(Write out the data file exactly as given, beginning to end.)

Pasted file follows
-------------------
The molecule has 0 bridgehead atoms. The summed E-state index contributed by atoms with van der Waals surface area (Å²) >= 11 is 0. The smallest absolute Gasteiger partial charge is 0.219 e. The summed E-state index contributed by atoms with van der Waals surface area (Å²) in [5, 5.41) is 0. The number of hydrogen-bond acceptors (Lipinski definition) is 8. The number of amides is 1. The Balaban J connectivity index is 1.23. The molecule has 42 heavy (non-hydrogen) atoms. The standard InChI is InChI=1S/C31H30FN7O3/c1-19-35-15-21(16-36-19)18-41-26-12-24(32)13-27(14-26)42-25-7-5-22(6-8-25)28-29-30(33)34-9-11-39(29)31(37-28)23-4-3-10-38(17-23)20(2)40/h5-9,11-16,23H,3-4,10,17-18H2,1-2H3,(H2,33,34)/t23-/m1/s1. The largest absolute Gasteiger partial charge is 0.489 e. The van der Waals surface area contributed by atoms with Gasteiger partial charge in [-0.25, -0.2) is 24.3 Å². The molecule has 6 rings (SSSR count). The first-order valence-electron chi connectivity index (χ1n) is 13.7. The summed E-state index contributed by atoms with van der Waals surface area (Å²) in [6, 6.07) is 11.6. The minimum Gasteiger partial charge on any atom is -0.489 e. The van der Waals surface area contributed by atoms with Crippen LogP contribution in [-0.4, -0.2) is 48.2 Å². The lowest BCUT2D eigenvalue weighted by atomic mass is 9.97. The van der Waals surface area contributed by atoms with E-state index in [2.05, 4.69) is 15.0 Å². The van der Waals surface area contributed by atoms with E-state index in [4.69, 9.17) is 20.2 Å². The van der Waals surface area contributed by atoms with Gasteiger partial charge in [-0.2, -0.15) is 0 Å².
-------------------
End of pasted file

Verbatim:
The molecule has 0 bridgehead atoms. The summed E-state index contributed by atoms with van der Waals surface area (Å²) >= 11 is 0. The smallest absolute Gasteiger partial charge is 0.219 e. The summed E-state index contributed by atoms with van der Waals surface area (Å²) in [5, 5.41) is 0. The number of hydrogen-bond acceptors (Lipinski definition) is 8. The number of amides is 1. The Balaban J connectivity index is 1.23. The molecule has 42 heavy (non-hydrogen) atoms. The standard InChI is InChI=1S/C31H30FN7O3/c1-19-35-15-21(16-36-19)18-41-26-12-24(32)13-27(14-26)42-25-7-5-22(6-8-25)28-29-30(33)34-9-11-39(29)31(37-28)23-4-3-10-38(17-23)20(2)40/h5-9,11-16,23H,3-4,10,17-18H2,1-2H3,(H2,33,34)/t23-/m1/s1. The largest absolute Gasteiger partial charge is 0.489 e. The van der Waals surface area contributed by atoms with Gasteiger partial charge in [-0.25, -0.2) is 24.3 Å². The molecule has 6 rings (SSSR count). The first-order valence-electron chi connectivity index (χ1n) is 13.7. The summed E-state index contributed by atoms with van der Waals surface area (Å²) in [6, 6.07) is 11.6. The minimum Gasteiger partial charge on any atom is -0.489 e. The van der Waals surface area contributed by atoms with Crippen LogP contribution in [-0.4, -0.2) is 48.2 Å². The lowest BCUT2D eigenvalue weighted by atomic mass is 9.97. The van der Waals surface area contributed by atoms with E-state index in [2.05, 4.69) is 15.0 Å². The van der Waals surface area contributed by atoms with E-state index in [4.69, 9.17) is 20.2 Å². The van der Waals surface area contributed by atoms with Gasteiger partial charge in [-0.2, -0.15) is 0 Å².